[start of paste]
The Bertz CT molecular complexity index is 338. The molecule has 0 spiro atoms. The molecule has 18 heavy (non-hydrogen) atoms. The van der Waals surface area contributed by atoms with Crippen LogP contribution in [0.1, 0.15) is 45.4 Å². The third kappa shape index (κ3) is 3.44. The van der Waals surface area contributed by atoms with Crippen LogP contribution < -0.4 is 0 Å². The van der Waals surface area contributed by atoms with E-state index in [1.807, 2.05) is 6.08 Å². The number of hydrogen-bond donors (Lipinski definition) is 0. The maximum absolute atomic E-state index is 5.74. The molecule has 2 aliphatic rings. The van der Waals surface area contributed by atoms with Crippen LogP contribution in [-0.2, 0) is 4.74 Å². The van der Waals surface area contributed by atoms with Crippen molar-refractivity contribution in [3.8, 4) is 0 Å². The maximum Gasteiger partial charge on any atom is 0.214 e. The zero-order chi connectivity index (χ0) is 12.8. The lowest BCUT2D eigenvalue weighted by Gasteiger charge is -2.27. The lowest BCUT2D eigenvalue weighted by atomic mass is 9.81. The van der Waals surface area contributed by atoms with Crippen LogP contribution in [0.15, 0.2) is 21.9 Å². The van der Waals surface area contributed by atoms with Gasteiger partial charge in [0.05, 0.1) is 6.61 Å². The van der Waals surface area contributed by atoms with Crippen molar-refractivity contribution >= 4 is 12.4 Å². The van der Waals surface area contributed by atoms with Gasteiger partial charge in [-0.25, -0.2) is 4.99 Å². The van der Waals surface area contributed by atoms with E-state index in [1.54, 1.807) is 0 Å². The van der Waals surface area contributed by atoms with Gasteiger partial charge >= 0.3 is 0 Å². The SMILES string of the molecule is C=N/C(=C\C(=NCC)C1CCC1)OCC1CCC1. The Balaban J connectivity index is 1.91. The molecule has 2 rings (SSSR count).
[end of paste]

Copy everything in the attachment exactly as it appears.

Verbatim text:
The Bertz CT molecular complexity index is 338. The molecule has 0 spiro atoms. The molecule has 18 heavy (non-hydrogen) atoms. The van der Waals surface area contributed by atoms with Crippen LogP contribution in [0.1, 0.15) is 45.4 Å². The third kappa shape index (κ3) is 3.44. The van der Waals surface area contributed by atoms with Crippen LogP contribution < -0.4 is 0 Å². The van der Waals surface area contributed by atoms with E-state index in [1.807, 2.05) is 6.08 Å². The number of hydrogen-bond donors (Lipinski definition) is 0. The maximum absolute atomic E-state index is 5.74. The molecule has 2 aliphatic rings. The van der Waals surface area contributed by atoms with Crippen LogP contribution in [-0.2, 0) is 4.74 Å². The van der Waals surface area contributed by atoms with Crippen molar-refractivity contribution in [3.8, 4) is 0 Å². The maximum Gasteiger partial charge on any atom is 0.214 e. The zero-order chi connectivity index (χ0) is 12.8. The lowest BCUT2D eigenvalue weighted by Gasteiger charge is -2.27. The lowest BCUT2D eigenvalue weighted by atomic mass is 9.81. The van der Waals surface area contributed by atoms with Crippen LogP contribution in [0.15, 0.2) is 21.9 Å². The van der Waals surface area contributed by atoms with Gasteiger partial charge in [0.05, 0.1) is 6.61 Å². The van der Waals surface area contributed by atoms with Crippen molar-refractivity contribution >= 4 is 12.4 Å². The van der Waals surface area contributed by atoms with Gasteiger partial charge in [-0.25, -0.2) is 4.99 Å². The van der Waals surface area contributed by atoms with E-state index in [1.54, 1.807) is 0 Å². The van der Waals surface area contributed by atoms with Gasteiger partial charge >= 0.3 is 0 Å². The SMILES string of the molecule is C=N/C(=C\C(=NCC)C1CCC1)OCC1CCC1. The Balaban J connectivity index is 1.91. The molecule has 2 rings (SSSR count).